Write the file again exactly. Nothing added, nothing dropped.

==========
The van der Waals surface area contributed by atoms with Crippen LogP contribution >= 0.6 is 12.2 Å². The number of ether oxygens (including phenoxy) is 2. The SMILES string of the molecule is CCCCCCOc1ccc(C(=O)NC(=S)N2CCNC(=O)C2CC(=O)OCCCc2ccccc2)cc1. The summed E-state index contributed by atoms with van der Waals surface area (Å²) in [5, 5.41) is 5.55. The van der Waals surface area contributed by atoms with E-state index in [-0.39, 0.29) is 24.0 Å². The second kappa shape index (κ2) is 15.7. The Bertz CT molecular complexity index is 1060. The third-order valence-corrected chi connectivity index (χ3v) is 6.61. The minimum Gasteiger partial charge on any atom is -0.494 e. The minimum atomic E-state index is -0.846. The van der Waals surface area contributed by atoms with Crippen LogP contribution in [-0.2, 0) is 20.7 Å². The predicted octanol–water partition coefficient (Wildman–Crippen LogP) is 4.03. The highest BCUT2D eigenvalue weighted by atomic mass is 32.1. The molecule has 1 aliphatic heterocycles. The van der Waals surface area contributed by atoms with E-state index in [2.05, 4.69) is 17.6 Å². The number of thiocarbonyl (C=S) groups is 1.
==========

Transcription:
The van der Waals surface area contributed by atoms with Crippen LogP contribution >= 0.6 is 12.2 Å². The number of ether oxygens (including phenoxy) is 2. The SMILES string of the molecule is CCCCCCOc1ccc(C(=O)NC(=S)N2CCNC(=O)C2CC(=O)OCCCc2ccccc2)cc1. The summed E-state index contributed by atoms with van der Waals surface area (Å²) in [5, 5.41) is 5.55. The van der Waals surface area contributed by atoms with E-state index in [-0.39, 0.29) is 24.0 Å². The second kappa shape index (κ2) is 15.7. The Bertz CT molecular complexity index is 1060. The third-order valence-corrected chi connectivity index (χ3v) is 6.61. The minimum Gasteiger partial charge on any atom is -0.494 e. The minimum atomic E-state index is -0.846. The van der Waals surface area contributed by atoms with Crippen LogP contribution in [-0.2, 0) is 20.7 Å². The predicted octanol–water partition coefficient (Wildman–Crippen LogP) is 4.03. The highest BCUT2D eigenvalue weighted by atomic mass is 32.1. The molecule has 1 aliphatic heterocycles. The van der Waals surface area contributed by atoms with E-state index in [2.05, 4.69) is 17.6 Å². The number of thiocarbonyl (C=S) groups is 1.